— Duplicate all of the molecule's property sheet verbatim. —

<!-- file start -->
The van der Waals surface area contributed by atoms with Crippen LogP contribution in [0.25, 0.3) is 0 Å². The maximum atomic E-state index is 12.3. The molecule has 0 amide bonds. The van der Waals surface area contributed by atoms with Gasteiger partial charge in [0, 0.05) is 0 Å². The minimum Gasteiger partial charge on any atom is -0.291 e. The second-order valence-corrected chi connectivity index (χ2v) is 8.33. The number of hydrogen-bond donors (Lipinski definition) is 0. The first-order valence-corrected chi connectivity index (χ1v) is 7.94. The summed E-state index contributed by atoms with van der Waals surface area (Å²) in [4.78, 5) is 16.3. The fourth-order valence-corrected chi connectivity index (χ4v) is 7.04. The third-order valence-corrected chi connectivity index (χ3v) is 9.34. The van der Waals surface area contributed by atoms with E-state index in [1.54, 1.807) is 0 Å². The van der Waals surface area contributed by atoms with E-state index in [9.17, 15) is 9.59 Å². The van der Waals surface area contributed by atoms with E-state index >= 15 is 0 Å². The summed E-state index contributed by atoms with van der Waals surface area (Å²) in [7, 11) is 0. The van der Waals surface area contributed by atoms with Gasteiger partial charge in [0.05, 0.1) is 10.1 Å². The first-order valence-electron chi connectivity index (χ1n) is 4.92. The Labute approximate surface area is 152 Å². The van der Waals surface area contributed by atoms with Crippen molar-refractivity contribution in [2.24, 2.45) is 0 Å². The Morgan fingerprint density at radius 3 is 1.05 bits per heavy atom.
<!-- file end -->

The van der Waals surface area contributed by atoms with Crippen LogP contribution in [0.25, 0.3) is 0 Å². The maximum atomic E-state index is 12.3. The molecule has 0 amide bonds. The van der Waals surface area contributed by atoms with Gasteiger partial charge in [0, 0.05) is 0 Å². The minimum Gasteiger partial charge on any atom is -0.291 e. The second-order valence-corrected chi connectivity index (χ2v) is 8.33. The number of hydrogen-bond donors (Lipinski definition) is 0. The first-order valence-corrected chi connectivity index (χ1v) is 7.94. The summed E-state index contributed by atoms with van der Waals surface area (Å²) in [4.78, 5) is 16.3. The fourth-order valence-corrected chi connectivity index (χ4v) is 7.04. The third-order valence-corrected chi connectivity index (χ3v) is 9.34. The van der Waals surface area contributed by atoms with E-state index in [1.54, 1.807) is 0 Å². The van der Waals surface area contributed by atoms with E-state index in [9.17, 15) is 9.59 Å². The van der Waals surface area contributed by atoms with E-state index >= 15 is 0 Å². The summed E-state index contributed by atoms with van der Waals surface area (Å²) in [7, 11) is 0. The van der Waals surface area contributed by atoms with Gasteiger partial charge in [0.05, 0.1) is 10.1 Å². The first-order valence-electron chi connectivity index (χ1n) is 4.92. The Labute approximate surface area is 152 Å². The van der Waals surface area contributed by atoms with Crippen molar-refractivity contribution in [2.24, 2.45) is 0 Å². The Morgan fingerprint density at radius 3 is 1.05 bits per heavy atom.